Britain faces calls for unity govt amid Brexit impasse
The United Kingdom (UK) may be forced to create a national unity government to end the impasse over Britain leaving the European Union, as Prime Minister Theresa May clings to the Brexit divorce agreement that Parliament has rejected three times, a senior Conservative suggested yesterday.
Former Education Secretary Nicky Morgan’s comments came a day after the House of Commons rebuffed the prime minister’s call for lawmakers to “put aside self and party”, sending her Brexit deal to its latest defeat. The rejection leaves the UK facing the stark prospect of a chaotic departure from the EU in just two weeks – unless squabbling politicians can put aside their differences and engineer a long delay in the process of leaving the bloc.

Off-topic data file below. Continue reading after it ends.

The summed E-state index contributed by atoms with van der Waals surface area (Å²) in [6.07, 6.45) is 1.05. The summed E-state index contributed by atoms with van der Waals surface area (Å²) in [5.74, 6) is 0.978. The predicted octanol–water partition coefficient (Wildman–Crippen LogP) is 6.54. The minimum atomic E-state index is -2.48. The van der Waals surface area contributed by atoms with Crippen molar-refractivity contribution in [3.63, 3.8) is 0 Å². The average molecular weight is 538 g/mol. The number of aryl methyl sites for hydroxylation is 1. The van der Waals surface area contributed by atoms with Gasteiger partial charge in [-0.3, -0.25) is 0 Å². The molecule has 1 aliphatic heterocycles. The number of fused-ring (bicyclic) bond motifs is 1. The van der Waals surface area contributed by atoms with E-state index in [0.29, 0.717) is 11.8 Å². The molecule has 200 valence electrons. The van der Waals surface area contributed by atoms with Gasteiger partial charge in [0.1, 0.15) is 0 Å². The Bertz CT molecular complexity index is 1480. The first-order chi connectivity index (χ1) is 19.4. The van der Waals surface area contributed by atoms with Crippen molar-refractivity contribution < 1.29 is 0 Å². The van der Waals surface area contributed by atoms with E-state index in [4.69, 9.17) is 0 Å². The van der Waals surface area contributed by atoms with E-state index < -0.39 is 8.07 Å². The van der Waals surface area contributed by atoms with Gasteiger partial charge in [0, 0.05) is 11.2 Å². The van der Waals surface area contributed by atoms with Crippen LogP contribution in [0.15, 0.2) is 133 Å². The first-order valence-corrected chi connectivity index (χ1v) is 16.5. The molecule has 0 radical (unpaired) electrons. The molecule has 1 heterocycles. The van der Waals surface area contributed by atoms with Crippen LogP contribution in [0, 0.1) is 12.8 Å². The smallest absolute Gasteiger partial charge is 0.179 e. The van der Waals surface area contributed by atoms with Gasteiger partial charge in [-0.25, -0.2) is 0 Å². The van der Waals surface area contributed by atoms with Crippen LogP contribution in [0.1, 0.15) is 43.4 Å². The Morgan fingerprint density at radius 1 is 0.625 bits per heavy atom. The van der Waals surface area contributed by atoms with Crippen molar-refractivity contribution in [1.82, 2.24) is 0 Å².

The British Parliament will vote tomorrow on a variety of Brexit alternatives in an attempt to find an idea that can command a majority. But May’s government is considering a fourth vote on her deal, bolstered by their success in narrowing her margin of defeat to 58 votes Friday from 230 votes in January.
“If the government refused and Theresa May felt she could not implement what Parliament had identified as a way of leaving the EU, then I think we would have to think very hard about whether a cross-party coalition … could do that in order to make sure that the UK does leave the EU in an orderly fashion,” Morgan told the BBC.